This, at least, I have observed in forty-five years: that there are men who search for it [truth], whatever it is, wherever it may lie, patiently, honestly, with due humility, and that there are other men who battle endlessly to put it down, even though they don't know what it is. To the first class belong the scientists, the experimenters, the men of curiosity. To the second belong politicians, bishops, professors, mullahs, tin pot messiahs, frauds and exploiters of all sorts - in brief, the men of authority. . .All I find there is a vast enmity to the free functioning of the spirit of man. There may be, for all I know, some truth there, but it is truth made into whips, rolled into bitter pills. . .
I find myself out of sympathy with such men. I shall keep on challenging them until the last galoot's ashore.
- H. L. Mencken, "Off the Grand Banks", 1925
In those days the New York dockers were renowned for their truculence, inefficiency and sheer slowness. Four hours was supposed to be the standard and we got the standard. Neverthless, the difference from the British equivalent did not strike me as very marked, and by the time we sailed out into the dusk. . .among the wondrous multi-colored lights of the New Jersey Turnpike, at that time utterly unparalleled at home - by then I knew. . .that this was my second country and always would be.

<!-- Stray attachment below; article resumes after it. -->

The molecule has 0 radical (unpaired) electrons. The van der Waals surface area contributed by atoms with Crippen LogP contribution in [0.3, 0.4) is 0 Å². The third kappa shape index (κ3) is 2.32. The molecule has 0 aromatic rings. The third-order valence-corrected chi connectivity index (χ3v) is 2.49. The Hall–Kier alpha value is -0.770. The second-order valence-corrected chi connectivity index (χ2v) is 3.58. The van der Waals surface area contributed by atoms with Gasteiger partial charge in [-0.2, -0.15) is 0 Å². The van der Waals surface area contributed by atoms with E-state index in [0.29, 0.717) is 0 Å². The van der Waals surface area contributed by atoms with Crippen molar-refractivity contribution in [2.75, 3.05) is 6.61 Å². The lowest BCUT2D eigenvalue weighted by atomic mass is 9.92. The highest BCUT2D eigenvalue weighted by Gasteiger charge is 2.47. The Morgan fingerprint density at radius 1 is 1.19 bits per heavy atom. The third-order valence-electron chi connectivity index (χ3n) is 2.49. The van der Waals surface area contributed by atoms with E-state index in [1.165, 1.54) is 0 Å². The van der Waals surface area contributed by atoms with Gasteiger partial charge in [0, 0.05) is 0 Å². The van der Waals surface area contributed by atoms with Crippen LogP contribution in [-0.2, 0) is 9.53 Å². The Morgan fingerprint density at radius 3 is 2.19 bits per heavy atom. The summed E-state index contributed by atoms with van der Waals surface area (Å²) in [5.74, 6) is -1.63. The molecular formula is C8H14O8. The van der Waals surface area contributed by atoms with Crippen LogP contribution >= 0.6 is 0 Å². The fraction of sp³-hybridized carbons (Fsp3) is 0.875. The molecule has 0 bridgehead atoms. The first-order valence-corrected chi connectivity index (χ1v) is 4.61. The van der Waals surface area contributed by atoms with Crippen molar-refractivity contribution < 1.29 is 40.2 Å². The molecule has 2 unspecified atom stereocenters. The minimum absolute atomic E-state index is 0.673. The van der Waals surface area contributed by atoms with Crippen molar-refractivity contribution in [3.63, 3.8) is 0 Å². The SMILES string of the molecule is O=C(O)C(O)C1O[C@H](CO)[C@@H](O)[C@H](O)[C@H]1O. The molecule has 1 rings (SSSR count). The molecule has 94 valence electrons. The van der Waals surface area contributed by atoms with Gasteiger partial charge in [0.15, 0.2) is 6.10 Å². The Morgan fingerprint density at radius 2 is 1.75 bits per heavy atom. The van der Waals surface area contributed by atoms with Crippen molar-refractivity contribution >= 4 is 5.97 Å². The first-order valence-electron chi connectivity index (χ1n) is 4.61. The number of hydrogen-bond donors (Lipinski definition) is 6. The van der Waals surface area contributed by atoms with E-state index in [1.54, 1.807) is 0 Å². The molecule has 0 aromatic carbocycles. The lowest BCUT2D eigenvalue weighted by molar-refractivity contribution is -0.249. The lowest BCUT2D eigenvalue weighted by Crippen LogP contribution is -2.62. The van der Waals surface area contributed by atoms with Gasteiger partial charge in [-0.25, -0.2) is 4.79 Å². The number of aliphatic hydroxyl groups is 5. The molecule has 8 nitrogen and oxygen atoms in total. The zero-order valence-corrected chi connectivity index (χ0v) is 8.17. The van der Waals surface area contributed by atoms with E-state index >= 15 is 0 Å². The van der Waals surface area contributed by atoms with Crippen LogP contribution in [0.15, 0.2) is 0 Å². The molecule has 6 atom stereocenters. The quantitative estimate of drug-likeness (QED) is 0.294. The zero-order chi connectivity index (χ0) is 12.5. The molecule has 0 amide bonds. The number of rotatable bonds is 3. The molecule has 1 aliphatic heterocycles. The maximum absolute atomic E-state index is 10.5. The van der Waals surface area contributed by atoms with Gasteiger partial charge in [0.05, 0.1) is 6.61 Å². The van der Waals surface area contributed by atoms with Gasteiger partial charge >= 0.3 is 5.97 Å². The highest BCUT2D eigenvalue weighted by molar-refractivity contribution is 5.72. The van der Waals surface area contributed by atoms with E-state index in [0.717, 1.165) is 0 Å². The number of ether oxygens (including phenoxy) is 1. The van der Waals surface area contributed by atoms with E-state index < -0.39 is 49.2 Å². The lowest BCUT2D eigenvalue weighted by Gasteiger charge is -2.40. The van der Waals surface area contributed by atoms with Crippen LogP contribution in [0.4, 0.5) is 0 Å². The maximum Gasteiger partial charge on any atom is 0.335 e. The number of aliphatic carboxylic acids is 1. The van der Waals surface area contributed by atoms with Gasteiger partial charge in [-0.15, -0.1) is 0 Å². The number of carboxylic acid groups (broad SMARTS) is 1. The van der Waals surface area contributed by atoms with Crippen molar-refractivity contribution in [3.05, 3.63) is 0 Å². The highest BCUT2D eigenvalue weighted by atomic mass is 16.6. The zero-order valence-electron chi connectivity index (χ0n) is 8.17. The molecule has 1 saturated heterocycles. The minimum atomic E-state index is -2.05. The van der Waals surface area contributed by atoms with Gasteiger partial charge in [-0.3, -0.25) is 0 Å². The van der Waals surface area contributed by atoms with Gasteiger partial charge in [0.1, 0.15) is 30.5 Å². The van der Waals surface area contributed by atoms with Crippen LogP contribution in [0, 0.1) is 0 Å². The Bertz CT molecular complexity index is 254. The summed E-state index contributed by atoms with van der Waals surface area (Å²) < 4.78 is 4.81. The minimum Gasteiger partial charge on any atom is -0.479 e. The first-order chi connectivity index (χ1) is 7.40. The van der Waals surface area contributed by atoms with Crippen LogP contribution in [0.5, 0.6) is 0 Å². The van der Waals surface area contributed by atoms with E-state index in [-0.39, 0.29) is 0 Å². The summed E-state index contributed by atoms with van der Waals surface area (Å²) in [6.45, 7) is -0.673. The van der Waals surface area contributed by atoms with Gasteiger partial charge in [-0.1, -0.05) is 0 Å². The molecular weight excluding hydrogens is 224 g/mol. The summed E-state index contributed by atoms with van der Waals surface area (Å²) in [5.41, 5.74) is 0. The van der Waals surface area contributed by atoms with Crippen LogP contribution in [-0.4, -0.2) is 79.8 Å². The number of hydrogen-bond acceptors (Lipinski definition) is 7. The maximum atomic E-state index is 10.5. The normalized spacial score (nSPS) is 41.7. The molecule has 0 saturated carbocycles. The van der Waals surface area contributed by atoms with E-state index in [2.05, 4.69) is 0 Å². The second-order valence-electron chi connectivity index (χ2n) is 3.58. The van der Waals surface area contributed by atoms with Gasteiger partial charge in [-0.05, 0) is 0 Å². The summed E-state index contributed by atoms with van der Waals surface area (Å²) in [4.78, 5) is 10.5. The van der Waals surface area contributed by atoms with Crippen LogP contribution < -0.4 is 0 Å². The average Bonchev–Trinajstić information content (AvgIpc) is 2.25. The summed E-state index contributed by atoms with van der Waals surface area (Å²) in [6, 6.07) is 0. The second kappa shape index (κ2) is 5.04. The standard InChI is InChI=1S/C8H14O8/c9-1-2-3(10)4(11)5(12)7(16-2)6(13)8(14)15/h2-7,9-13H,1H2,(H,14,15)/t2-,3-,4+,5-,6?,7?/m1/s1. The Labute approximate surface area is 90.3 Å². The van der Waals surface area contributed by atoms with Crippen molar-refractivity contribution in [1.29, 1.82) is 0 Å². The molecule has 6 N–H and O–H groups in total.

. . .I only ever spent a few nights in (New York City), but made a lot of day and evening trips and saw quite enough of the place to convince me that anyone who makes a business of hating it or being superior to it, and there were plenty then, home-grown and foreign, is a creep, and that anyone who walks up Fifth Avenue (say) on a sunny morning without feeling his spirits lift is an ***hole.
- Kingsley Amis, "Memoirs", 1991
There must be no barriers to freedom of inquiry. There is no place for dogma in science. The scientist is free, and must be free to ask any question, to doubt any assertion, to seek for any evidence, to correct any errors. ... Our political life is also predicated on openness. We know that the only way to avoid error is to detect it and that the only way to detect it is to be free to inquire. And we know that as long as men are free to ask what they must, free to say what they think, free to think what they will, freedom can never be lost, and science can never regress.
- J. Robert Oppenheimer, 1949